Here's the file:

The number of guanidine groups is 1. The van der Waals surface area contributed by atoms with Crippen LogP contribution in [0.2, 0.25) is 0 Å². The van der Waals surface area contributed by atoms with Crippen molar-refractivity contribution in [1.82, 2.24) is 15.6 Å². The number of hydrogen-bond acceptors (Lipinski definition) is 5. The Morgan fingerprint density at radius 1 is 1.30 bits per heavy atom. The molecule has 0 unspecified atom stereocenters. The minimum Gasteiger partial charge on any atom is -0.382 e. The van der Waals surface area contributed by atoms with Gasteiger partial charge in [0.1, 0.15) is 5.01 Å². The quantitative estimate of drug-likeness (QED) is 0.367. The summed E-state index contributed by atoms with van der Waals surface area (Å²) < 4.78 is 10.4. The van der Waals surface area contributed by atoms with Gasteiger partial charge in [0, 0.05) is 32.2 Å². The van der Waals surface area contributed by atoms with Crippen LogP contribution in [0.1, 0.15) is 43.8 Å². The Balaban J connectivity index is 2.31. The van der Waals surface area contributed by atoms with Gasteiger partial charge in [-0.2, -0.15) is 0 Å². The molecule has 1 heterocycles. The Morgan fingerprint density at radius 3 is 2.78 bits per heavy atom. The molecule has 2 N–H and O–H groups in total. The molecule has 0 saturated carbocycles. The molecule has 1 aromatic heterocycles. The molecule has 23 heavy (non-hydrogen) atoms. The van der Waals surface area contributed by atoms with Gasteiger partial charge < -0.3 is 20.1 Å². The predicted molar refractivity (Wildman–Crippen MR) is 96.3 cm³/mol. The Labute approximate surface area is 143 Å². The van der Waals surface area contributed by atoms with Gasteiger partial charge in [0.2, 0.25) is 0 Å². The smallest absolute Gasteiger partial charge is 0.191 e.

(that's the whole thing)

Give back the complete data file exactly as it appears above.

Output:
The number of guanidine groups is 1. The van der Waals surface area contributed by atoms with Crippen LogP contribution in [0.2, 0.25) is 0 Å². The van der Waals surface area contributed by atoms with Crippen molar-refractivity contribution in [1.82, 2.24) is 15.6 Å². The number of hydrogen-bond acceptors (Lipinski definition) is 5. The Morgan fingerprint density at radius 1 is 1.30 bits per heavy atom. The molecule has 0 unspecified atom stereocenters. The minimum Gasteiger partial charge on any atom is -0.382 e. The van der Waals surface area contributed by atoms with Gasteiger partial charge in [0.1, 0.15) is 5.01 Å². The quantitative estimate of drug-likeness (QED) is 0.367. The summed E-state index contributed by atoms with van der Waals surface area (Å²) < 4.78 is 10.4. The van der Waals surface area contributed by atoms with Gasteiger partial charge in [0, 0.05) is 32.2 Å². The van der Waals surface area contributed by atoms with Crippen LogP contribution in [0.1, 0.15) is 43.8 Å². The Balaban J connectivity index is 2.31. The van der Waals surface area contributed by atoms with Gasteiger partial charge in [-0.2, -0.15) is 0 Å². The molecule has 1 heterocycles. The Morgan fingerprint density at radius 3 is 2.78 bits per heavy atom. The molecule has 2 N–H and O–H groups in total. The molecule has 0 saturated carbocycles. The molecule has 1 aromatic heterocycles. The molecule has 23 heavy (non-hydrogen) atoms. The van der Waals surface area contributed by atoms with Gasteiger partial charge < -0.3 is 20.1 Å². The predicted molar refractivity (Wildman–Crippen MR) is 96.3 cm³/mol. The Labute approximate surface area is 143 Å². The van der Waals surface area contributed by atoms with Gasteiger partial charge in [0.2, 0.25) is 0 Å². The smallest absolute Gasteiger partial charge is 0.191 e.